In a recent contribution, Cushman (2008) tests for the PPP hypothesis using the Bierens (1997) unit root tests for bilateral exchange rates. He finds evidence to support that real exchange rates may in fact contain non-linear trends. However, it is not possible to test for the significance of these trends, unless the null is rejected. (See also Cuestas 2009, and Cuestas and Mourelle 2011.)

As just mentioned, our newly developed fractional integration testing procedure, taking into account Chebyshev polynomials to approximate non-linear deterministic trends, solves these problems with the flexibility of having non-integer orders of integration. Given that the residuals of the auxiliary regression are *I*(0) stationary by assumption, *t*-statistics are valid to test for the significance of the non-linear trends. This novelty solves the problem of choosing the order of the Chebyshev polynomials, which was not clearly defined by Bierens (1997). Thus, we can start from a fairly general degree of non-linearity (e.g. *m*=3) and check the *t*-values of the estimated coefficients, removing those which are found statistically insignificant. We stop with the model with all significant coefficients.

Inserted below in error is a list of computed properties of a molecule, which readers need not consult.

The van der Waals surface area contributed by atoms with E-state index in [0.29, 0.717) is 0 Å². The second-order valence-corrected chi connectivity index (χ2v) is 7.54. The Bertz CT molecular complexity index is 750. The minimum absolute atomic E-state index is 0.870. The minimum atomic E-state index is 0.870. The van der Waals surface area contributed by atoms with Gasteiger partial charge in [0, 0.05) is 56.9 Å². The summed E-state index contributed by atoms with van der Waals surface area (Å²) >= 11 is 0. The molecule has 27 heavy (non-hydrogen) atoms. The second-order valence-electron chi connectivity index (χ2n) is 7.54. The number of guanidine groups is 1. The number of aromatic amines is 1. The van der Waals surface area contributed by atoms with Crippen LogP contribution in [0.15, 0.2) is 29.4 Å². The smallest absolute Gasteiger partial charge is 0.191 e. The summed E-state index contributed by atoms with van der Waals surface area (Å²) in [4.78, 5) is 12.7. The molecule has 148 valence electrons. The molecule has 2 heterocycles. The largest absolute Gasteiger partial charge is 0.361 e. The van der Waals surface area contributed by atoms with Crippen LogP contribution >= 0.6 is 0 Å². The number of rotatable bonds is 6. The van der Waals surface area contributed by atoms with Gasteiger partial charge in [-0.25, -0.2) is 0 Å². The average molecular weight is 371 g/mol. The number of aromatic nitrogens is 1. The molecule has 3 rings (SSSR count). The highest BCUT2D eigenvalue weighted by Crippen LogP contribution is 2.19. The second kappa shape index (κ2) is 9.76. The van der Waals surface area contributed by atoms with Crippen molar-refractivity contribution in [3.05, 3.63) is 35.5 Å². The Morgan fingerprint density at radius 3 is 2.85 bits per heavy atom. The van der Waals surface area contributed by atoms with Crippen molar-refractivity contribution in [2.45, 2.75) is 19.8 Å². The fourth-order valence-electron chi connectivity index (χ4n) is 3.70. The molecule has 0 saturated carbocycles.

The data used in the empirical application are real effective exchange rates against each country’s 27 main trade partners, downloaded from *Eurostat* (code *ert*_*eff*_*ic*_*q*) for 40 countries, with different degrees of economic integration and development. We have used quarterly data from 1994:Q1 until 2011:Q3.

Across this section we consider the following model,

$${y}_{t}={\displaystyle \sum _{i=0}^{m}{\theta}_{i}{P}_{iT}\mathrm{(}t\mathrm{)}+{x}_{t},\text{\hspace{0.17em}}{\mathrm{(}1-L\mathrm{)}}^{d}{x}_{t}={u}_{t},}\text{\hspace{1em}(17)}$$(17)